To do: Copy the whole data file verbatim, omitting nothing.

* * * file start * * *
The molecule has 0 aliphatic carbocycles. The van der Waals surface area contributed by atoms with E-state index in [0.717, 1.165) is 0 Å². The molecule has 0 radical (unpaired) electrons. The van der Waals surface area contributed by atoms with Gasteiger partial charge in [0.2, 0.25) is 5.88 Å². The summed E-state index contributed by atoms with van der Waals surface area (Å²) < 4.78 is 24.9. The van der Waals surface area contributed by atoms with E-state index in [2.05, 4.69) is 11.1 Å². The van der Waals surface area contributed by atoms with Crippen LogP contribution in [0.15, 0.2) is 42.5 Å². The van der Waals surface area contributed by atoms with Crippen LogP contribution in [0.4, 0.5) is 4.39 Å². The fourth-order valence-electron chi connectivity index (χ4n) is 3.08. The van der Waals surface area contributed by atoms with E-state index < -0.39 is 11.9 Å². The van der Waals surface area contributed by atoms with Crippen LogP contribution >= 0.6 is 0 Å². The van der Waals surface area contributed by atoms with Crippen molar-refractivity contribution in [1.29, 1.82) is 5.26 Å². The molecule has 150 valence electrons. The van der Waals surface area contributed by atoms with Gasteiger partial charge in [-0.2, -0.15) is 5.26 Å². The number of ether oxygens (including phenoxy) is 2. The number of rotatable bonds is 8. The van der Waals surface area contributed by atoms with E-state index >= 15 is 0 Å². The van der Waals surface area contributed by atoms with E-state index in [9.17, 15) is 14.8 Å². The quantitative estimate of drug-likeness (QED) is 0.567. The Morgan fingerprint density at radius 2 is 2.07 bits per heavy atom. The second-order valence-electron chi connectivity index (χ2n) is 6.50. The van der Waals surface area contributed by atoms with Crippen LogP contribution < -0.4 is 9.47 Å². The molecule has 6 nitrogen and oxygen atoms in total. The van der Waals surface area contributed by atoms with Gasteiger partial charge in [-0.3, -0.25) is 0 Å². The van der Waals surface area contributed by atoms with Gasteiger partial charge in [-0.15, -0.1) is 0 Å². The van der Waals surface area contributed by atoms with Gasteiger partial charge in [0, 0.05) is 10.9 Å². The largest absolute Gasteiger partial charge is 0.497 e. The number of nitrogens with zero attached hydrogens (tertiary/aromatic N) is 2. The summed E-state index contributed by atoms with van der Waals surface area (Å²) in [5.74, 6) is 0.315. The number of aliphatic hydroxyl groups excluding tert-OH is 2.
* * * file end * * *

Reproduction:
The molecule has 0 aliphatic carbocycles. The van der Waals surface area contributed by atoms with E-state index in [0.717, 1.165) is 0 Å². The molecule has 0 radical (unpaired) electrons. The van der Waals surface area contributed by atoms with Gasteiger partial charge in [0.2, 0.25) is 5.88 Å². The summed E-state index contributed by atoms with van der Waals surface area (Å²) < 4.78 is 24.9. The van der Waals surface area contributed by atoms with E-state index in [2.05, 4.69) is 11.1 Å². The van der Waals surface area contributed by atoms with Crippen LogP contribution in [0.15, 0.2) is 42.5 Å². The van der Waals surface area contributed by atoms with Crippen LogP contribution in [0.4, 0.5) is 4.39 Å². The fourth-order valence-electron chi connectivity index (χ4n) is 3.08. The van der Waals surface area contributed by atoms with E-state index < -0.39 is 11.9 Å². The van der Waals surface area contributed by atoms with Crippen LogP contribution >= 0.6 is 0 Å². The van der Waals surface area contributed by atoms with Crippen molar-refractivity contribution in [1.29, 1.82) is 5.26 Å². The molecule has 150 valence electrons. The van der Waals surface area contributed by atoms with Gasteiger partial charge in [-0.2, -0.15) is 5.26 Å². The number of ether oxygens (including phenoxy) is 2. The number of rotatable bonds is 8. The van der Waals surface area contributed by atoms with E-state index >= 15 is 0 Å². The van der Waals surface area contributed by atoms with E-state index in [9.17, 15) is 14.8 Å². The quantitative estimate of drug-likeness (QED) is 0.567. The Morgan fingerprint density at radius 2 is 2.07 bits per heavy atom. The second-order valence-electron chi connectivity index (χ2n) is 6.50. The van der Waals surface area contributed by atoms with Crippen LogP contribution < -0.4 is 9.47 Å². The molecule has 6 nitrogen and oxygen atoms in total. The van der Waals surface area contributed by atoms with Gasteiger partial charge in [-0.3, -0.25) is 0 Å². The van der Waals surface area contributed by atoms with Gasteiger partial charge in [-0.15, -0.1) is 0 Å². The van der Waals surface area contributed by atoms with Gasteiger partial charge in [0, 0.05) is 10.9 Å². The largest absolute Gasteiger partial charge is 0.497 e. The number of nitrogens with zero attached hydrogens (tertiary/aromatic N) is 2. The summed E-state index contributed by atoms with van der Waals surface area (Å²) in [5.74, 6) is 0.315. The number of aliphatic hydroxyl groups excluding tert-OH is 2.